Second, the athlete who fails to develop good technique should not be any loss well regarded than an athlete who fails to put in the hard and consistent training that is necessary in order to develop his or her enormous strength potential Developing strength is at least as hard as developing technique, and even harder in certain ways. The strong lifter should be given his or her due for all of the hard work that was required to develop that strength. I have met many people who have told me that it's easy to get strong, but none of these individuals has actually achieved the strength of a top international weightlifter. Anyone who has acquired truly great strength understands the enormous effort required too well to take his or her strength for granted.
Third, the athlete with poor technique may have lacked the proper coaching at the outset. He or she may have worked very diligently on technique during his or her formative years. However, for a variety of reasons, the requisite skills may not have been developed. One should not immediately assume that the poor technician is guilty of sheer sloth or stupidity. Rather, one should at least consider the possibility (unless it is proven otherwise) that the athlete in question is trying just as hard as any technique specialist to fulfill his or her potential.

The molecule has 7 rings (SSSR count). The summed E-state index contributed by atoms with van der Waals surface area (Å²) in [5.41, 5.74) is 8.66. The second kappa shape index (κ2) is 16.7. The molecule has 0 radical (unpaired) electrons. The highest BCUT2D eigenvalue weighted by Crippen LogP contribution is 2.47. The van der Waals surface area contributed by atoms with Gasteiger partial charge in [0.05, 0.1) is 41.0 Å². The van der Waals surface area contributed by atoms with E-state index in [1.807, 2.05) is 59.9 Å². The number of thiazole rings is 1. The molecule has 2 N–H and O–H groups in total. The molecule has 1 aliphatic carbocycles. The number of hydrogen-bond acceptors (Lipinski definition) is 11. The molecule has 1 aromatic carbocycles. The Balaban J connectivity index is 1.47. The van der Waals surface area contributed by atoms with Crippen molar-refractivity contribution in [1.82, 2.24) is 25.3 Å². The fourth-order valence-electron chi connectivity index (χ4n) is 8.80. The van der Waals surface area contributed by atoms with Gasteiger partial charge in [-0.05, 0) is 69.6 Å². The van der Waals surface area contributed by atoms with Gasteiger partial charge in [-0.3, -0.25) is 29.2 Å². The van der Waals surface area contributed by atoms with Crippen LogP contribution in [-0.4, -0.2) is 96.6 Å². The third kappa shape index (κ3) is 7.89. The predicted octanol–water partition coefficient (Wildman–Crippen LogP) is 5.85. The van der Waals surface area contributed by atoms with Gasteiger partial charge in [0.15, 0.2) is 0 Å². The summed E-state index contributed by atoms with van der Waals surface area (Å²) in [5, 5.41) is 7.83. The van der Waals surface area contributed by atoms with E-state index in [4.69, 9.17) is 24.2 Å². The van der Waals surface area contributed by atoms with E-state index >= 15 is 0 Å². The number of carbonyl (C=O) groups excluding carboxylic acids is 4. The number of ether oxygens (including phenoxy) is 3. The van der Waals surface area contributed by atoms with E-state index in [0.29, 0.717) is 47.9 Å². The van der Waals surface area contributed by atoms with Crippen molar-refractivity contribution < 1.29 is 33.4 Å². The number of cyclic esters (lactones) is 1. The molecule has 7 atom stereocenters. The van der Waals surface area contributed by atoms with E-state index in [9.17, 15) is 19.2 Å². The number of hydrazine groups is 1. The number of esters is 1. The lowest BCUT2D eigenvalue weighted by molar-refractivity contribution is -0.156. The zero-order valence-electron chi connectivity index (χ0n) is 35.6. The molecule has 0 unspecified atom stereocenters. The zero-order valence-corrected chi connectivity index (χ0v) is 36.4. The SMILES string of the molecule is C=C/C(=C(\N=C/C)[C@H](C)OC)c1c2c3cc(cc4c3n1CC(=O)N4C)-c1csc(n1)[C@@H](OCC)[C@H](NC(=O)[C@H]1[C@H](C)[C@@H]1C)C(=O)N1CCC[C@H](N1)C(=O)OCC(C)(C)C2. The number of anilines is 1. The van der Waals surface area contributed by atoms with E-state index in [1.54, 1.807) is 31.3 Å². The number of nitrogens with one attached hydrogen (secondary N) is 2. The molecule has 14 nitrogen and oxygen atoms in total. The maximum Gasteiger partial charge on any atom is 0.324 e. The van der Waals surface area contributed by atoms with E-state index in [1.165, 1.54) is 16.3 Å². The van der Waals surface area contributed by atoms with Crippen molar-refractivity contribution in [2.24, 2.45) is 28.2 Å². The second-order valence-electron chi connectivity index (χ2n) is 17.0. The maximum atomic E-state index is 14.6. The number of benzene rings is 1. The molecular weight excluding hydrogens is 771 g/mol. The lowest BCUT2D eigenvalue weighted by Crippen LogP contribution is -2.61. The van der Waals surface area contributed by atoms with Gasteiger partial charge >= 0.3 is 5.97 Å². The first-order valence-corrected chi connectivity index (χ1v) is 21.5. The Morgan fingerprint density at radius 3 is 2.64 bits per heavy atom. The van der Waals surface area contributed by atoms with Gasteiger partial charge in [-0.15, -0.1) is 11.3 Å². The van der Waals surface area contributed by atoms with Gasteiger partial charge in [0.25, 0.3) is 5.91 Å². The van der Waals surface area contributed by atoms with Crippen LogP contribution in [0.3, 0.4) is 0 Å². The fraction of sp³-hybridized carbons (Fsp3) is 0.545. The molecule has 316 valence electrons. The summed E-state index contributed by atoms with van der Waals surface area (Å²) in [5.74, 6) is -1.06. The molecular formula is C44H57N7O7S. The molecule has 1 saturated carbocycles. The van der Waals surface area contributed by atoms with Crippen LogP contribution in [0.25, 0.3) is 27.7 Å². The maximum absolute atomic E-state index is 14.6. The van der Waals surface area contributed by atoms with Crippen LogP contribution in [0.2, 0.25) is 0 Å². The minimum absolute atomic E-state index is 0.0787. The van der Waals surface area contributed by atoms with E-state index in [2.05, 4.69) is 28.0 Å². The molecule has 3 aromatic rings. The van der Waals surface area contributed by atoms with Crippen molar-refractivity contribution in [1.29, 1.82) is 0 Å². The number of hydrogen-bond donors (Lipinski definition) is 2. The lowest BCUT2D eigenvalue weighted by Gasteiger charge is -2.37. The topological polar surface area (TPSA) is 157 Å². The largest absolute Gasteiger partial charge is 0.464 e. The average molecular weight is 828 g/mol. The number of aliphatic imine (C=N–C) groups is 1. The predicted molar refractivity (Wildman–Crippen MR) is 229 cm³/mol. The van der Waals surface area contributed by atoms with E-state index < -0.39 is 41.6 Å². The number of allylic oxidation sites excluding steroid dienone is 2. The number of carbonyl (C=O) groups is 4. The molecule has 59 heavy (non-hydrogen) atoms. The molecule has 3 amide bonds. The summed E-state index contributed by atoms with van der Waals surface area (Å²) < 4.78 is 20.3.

Unfortunately, the technique fanatics sometimes use their technical skills to protect their delicate egos. They have mastered technique. Of their mastery there can be no doubt. It is easy enough to claim a genetic deficiency with respect to the ability to develop strength and then to say: "If I had Jack's strength, I'd lift twice as much as him." Such lifters ignore the fact that the challenge of developing strength is as least as great as that of developing technique and is more fundamentally linked to the reason behind the sport of weightlifting. For such people the frustration caused by failing to develop strength is like that felt by the strong lifter who is unsuccessful in developing technique. It is no more or less painful.